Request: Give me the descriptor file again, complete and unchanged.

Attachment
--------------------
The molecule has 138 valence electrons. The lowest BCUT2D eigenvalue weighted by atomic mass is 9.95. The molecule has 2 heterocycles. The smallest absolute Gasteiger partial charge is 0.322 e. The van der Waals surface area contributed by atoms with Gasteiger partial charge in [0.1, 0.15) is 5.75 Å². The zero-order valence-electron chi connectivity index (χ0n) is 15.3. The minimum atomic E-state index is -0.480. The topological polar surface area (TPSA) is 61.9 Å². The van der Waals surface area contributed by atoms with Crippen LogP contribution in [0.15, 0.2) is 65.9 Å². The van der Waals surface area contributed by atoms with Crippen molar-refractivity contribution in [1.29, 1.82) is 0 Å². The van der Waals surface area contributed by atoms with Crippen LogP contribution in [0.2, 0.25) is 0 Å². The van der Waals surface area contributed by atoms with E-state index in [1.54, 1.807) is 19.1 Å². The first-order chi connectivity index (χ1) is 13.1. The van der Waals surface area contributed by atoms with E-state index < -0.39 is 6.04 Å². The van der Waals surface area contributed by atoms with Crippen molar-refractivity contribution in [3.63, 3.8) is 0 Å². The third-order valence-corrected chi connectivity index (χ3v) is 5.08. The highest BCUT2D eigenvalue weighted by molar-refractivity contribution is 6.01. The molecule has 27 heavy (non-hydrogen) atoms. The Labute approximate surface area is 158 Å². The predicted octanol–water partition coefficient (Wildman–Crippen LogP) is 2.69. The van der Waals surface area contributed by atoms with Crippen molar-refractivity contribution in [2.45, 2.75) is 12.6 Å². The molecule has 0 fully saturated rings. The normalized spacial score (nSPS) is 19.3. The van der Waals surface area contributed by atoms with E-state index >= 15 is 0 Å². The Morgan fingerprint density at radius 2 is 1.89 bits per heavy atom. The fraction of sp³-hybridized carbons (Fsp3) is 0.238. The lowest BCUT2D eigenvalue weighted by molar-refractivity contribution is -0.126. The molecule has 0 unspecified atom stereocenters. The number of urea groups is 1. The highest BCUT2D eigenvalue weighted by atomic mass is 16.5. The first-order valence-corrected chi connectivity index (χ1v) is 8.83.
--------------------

The molecule has 138 valence electrons. The lowest BCUT2D eigenvalue weighted by atomic mass is 9.95. The molecule has 2 heterocycles. The smallest absolute Gasteiger partial charge is 0.322 e. The van der Waals surface area contributed by atoms with Gasteiger partial charge in [0.1, 0.15) is 5.75 Å². The zero-order valence-electron chi connectivity index (χ0n) is 15.3. The minimum atomic E-state index is -0.480. The topological polar surface area (TPSA) is 61.9 Å². The van der Waals surface area contributed by atoms with Crippen LogP contribution in [0.15, 0.2) is 65.9 Å². The van der Waals surface area contributed by atoms with Crippen molar-refractivity contribution in [1.29, 1.82) is 0 Å². The van der Waals surface area contributed by atoms with Crippen LogP contribution in [0.2, 0.25) is 0 Å². The van der Waals surface area contributed by atoms with E-state index in [1.54, 1.807) is 19.1 Å². The first-order chi connectivity index (χ1) is 13.1. The van der Waals surface area contributed by atoms with E-state index < -0.39 is 6.04 Å². The van der Waals surface area contributed by atoms with Crippen molar-refractivity contribution in [3.63, 3.8) is 0 Å². The third-order valence-corrected chi connectivity index (χ3v) is 5.08. The highest BCUT2D eigenvalue weighted by molar-refractivity contribution is 6.01. The molecule has 27 heavy (non-hydrogen) atoms. The Labute approximate surface area is 158 Å². The predicted octanol–water partition coefficient (Wildman–Crippen LogP) is 2.69. The van der Waals surface area contributed by atoms with Crippen molar-refractivity contribution in [2.45, 2.75) is 12.6 Å². The molecule has 0 fully saturated rings. The normalized spacial score (nSPS) is 19.3. The van der Waals surface area contributed by atoms with E-state index >= 15 is 0 Å². The Morgan fingerprint density at radius 2 is 1.89 bits per heavy atom. The fraction of sp³-hybridized carbons (Fsp3) is 0.238. The lowest BCUT2D eigenvalue weighted by molar-refractivity contribution is -0.126. The molecule has 0 unspecified atom stereocenters. The number of urea groups is 1. The highest BCUT2D eigenvalue weighted by atomic mass is 16.5. The first-order valence-corrected chi connectivity index (χ1v) is 8.83.